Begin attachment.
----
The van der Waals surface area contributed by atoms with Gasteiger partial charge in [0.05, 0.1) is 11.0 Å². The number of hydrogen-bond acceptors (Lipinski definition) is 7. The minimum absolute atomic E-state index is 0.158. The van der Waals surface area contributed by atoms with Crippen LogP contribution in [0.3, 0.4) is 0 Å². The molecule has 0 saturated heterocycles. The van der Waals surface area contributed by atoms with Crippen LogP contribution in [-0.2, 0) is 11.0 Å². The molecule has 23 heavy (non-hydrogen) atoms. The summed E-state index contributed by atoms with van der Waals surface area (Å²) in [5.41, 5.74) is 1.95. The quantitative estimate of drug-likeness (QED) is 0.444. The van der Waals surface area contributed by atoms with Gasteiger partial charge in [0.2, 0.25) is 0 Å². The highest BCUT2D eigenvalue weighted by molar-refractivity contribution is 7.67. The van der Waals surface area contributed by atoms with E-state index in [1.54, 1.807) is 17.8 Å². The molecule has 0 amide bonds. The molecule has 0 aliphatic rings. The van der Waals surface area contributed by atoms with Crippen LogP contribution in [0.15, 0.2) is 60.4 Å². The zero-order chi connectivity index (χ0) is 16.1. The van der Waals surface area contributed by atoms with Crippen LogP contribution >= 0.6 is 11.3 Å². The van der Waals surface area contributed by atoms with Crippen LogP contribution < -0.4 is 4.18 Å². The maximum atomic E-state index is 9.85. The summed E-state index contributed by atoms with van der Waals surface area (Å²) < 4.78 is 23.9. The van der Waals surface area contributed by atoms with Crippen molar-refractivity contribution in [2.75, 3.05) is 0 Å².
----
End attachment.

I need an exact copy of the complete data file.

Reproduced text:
The van der Waals surface area contributed by atoms with Gasteiger partial charge in [0.05, 0.1) is 11.0 Å². The number of hydrogen-bond acceptors (Lipinski definition) is 7. The minimum absolute atomic E-state index is 0.158. The van der Waals surface area contributed by atoms with Crippen LogP contribution in [0.3, 0.4) is 0 Å². The molecule has 0 saturated heterocycles. The van der Waals surface area contributed by atoms with Crippen LogP contribution in [-0.2, 0) is 11.0 Å². The molecule has 23 heavy (non-hydrogen) atoms. The summed E-state index contributed by atoms with van der Waals surface area (Å²) in [5.41, 5.74) is 1.95. The quantitative estimate of drug-likeness (QED) is 0.444. The van der Waals surface area contributed by atoms with Gasteiger partial charge in [0.2, 0.25) is 0 Å². The highest BCUT2D eigenvalue weighted by molar-refractivity contribution is 7.67. The van der Waals surface area contributed by atoms with E-state index in [1.54, 1.807) is 17.8 Å². The molecule has 0 amide bonds. The molecule has 0 aliphatic rings. The van der Waals surface area contributed by atoms with Crippen LogP contribution in [0.15, 0.2) is 60.4 Å². The zero-order chi connectivity index (χ0) is 16.1. The van der Waals surface area contributed by atoms with Crippen LogP contribution >= 0.6 is 11.3 Å². The van der Waals surface area contributed by atoms with Crippen LogP contribution < -0.4 is 4.18 Å². The maximum atomic E-state index is 9.85. The summed E-state index contributed by atoms with van der Waals surface area (Å²) < 4.78 is 23.9. The van der Waals surface area contributed by atoms with Crippen molar-refractivity contribution in [2.75, 3.05) is 0 Å².